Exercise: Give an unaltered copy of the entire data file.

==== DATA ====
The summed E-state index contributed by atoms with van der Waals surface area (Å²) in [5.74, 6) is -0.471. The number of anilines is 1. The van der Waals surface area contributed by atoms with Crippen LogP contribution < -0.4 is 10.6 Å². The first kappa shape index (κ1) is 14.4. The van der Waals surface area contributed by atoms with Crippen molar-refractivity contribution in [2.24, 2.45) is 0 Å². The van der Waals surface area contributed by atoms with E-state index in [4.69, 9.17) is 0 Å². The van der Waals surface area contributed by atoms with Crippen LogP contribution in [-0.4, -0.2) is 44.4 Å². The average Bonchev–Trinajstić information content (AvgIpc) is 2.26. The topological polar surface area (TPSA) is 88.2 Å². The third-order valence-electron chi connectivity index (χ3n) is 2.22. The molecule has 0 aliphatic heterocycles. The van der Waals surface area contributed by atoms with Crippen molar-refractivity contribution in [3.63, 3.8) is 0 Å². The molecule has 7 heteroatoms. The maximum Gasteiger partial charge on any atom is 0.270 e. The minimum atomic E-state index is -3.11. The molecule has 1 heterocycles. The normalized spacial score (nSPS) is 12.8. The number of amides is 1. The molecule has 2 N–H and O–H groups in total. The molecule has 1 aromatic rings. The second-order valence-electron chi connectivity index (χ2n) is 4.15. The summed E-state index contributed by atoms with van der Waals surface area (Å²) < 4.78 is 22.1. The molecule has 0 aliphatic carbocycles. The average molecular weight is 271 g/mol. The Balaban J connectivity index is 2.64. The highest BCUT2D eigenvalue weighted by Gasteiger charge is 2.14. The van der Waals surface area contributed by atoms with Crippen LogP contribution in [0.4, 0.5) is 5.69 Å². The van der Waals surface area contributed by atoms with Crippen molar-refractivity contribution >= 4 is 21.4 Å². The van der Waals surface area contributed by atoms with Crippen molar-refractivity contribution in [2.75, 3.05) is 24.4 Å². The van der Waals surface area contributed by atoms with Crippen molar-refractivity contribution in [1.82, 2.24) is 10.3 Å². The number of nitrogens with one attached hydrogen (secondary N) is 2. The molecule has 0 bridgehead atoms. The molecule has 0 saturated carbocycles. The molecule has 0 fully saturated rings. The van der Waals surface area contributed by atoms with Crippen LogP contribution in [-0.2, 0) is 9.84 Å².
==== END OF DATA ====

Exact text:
The summed E-state index contributed by atoms with van der Waals surface area (Å²) in [5.74, 6) is -0.471. The number of anilines is 1. The van der Waals surface area contributed by atoms with Crippen LogP contribution < -0.4 is 10.6 Å². The first kappa shape index (κ1) is 14.4. The van der Waals surface area contributed by atoms with Crippen molar-refractivity contribution in [2.24, 2.45) is 0 Å². The van der Waals surface area contributed by atoms with E-state index in [4.69, 9.17) is 0 Å². The van der Waals surface area contributed by atoms with Crippen LogP contribution in [-0.4, -0.2) is 44.4 Å². The average Bonchev–Trinajstić information content (AvgIpc) is 2.26. The topological polar surface area (TPSA) is 88.2 Å². The third-order valence-electron chi connectivity index (χ3n) is 2.22. The molecule has 0 aliphatic heterocycles. The van der Waals surface area contributed by atoms with Crippen molar-refractivity contribution in [3.63, 3.8) is 0 Å². The molecule has 7 heteroatoms. The maximum Gasteiger partial charge on any atom is 0.270 e. The minimum atomic E-state index is -3.11. The molecule has 1 heterocycles. The normalized spacial score (nSPS) is 12.8. The number of amides is 1. The molecule has 2 N–H and O–H groups in total. The molecule has 1 aromatic rings. The second-order valence-electron chi connectivity index (χ2n) is 4.15. The summed E-state index contributed by atoms with van der Waals surface area (Å²) < 4.78 is 22.1. The molecule has 0 aliphatic carbocycles. The average molecular weight is 271 g/mol. The Balaban J connectivity index is 2.64. The highest BCUT2D eigenvalue weighted by Gasteiger charge is 2.14. The van der Waals surface area contributed by atoms with Crippen LogP contribution in [0.4, 0.5) is 5.69 Å². The van der Waals surface area contributed by atoms with Crippen molar-refractivity contribution >= 4 is 21.4 Å². The van der Waals surface area contributed by atoms with Crippen molar-refractivity contribution in [2.75, 3.05) is 24.4 Å². The van der Waals surface area contributed by atoms with Crippen molar-refractivity contribution in [1.82, 2.24) is 10.3 Å². The number of nitrogens with one attached hydrogen (secondary N) is 2. The molecule has 0 bridgehead atoms. The molecule has 0 saturated carbocycles. The molecule has 0 fully saturated rings. The van der Waals surface area contributed by atoms with Crippen LogP contribution in [-0.2, 0) is 9.84 Å².